. . .Yeah, I've seen that before as well. It would work, but would take way longer to spool up than it should, probably result in greater exhaust back pressure (compared to a manifold-mount turbo) and take way longer to pressurize all the charge piping running from the rear end of the car back up to the engine.
l . . a . . a . a . aa .aaaggggGGGGGGOOOO!
Such a system might actually be more efficient if it is used in it's primary design platform of trucks and SUVs. It's crap for acceleration performance relative to a header setup, but it would substitute very nicely for otherwise unneeded extra displacement when towing, allowing it to freewheel more or less when not needed.
Some of the xB turbo systems are mounted below the car because of the lack of room around the header since the exhaust comes out of the head between the fire wall and engine instead of in front of the engine. The problem is the turbo gets wet when you run through deep water puddles. The end result of adding a turbo is more strain on the engine and drive train . . . the Scion tC gets 160hp and they push them to 300-400+ HP and they really go fast but bottom line is you pay a lot for a few seconds less to accelerate beyond the speed limit - eventually blow up the engine or clutch and burn your brakes out.
There is one advantage of a supercharger and that's the low end boost that is there when you want to lug the engine or shift at low rpm. There was a system of compressed air in a tank charged up with a slow compressor that forces air into the intake on demand for the times when you need a burst of speed for 10 seconds that was pretty simple and cheap. Problem with pushing more air is you need to increase the injector volume and remap the A/F mixtures sometimes boost fuel pressure and volume in the fuel pump run intercooler cool things with engine oil, change it more often due to additional heat breaking it down faster. and the costs go on and on. Some turbo setups run $2000-$3000 plus installation labor and then you usually have to get stronger drive shafts and clutch right away. A lot of guys push first gear when turboed and break the tranny cases and blow the lay shafts right away. Money is better spend like I did improving the drive train efficiency so I get more power to the wheels and better mileage all the time.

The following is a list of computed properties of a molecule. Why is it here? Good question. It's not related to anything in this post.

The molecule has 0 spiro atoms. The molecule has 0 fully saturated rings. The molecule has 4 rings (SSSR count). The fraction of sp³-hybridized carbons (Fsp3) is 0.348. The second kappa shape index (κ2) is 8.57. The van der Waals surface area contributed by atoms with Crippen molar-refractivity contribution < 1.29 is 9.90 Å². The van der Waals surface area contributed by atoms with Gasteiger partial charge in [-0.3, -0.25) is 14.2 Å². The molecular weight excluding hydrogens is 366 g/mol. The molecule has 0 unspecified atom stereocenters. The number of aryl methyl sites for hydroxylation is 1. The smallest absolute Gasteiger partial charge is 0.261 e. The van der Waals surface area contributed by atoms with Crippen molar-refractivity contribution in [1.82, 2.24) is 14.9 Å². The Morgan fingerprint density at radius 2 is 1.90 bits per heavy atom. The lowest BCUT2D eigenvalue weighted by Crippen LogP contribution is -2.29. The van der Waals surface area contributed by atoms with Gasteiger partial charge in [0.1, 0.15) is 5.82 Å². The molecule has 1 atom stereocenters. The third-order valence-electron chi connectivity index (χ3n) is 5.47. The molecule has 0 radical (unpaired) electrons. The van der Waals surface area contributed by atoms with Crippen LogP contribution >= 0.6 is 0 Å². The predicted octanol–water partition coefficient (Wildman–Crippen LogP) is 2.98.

I see what you're saying, but I don't think we're talking about turbo systems that triple the engine's power output. A small turbo will spool up quickly but only boost power and torque by 40-50%. Most drive trains can handle that just fine, so longevity becomes a matter of appropriate tuning.
i once watched the guys on Horsepower TV install a twin turbo on a corvette...at the rear of the vehicle.
There is a system for that, but the part that bothers me is running oil lines (to lubricate the turbo) all the way back there, not to mention the increased risk of damage due to speed bumps and road debris and whatnot. Performance-wise, you also have to remember that the exhaust gasses have cooled considerably by the time they get back there, which means they've also shrunk in volume (and velocity), so the turbocharger is quite inefficient.
Yeah. You would have a more even, consistent exhaust stream, but you're still losing some portion of the pressure, velocity and/or thermal energy that the turbine makes use of. If you could keep the turbine close to the engine but feed it a constant stream of gasses, it would likely perform similarly well. But to do that, you would need a non-cyclical engine of some sort... Something that doesn't use cylinders or closed combustion chambers... Something like this: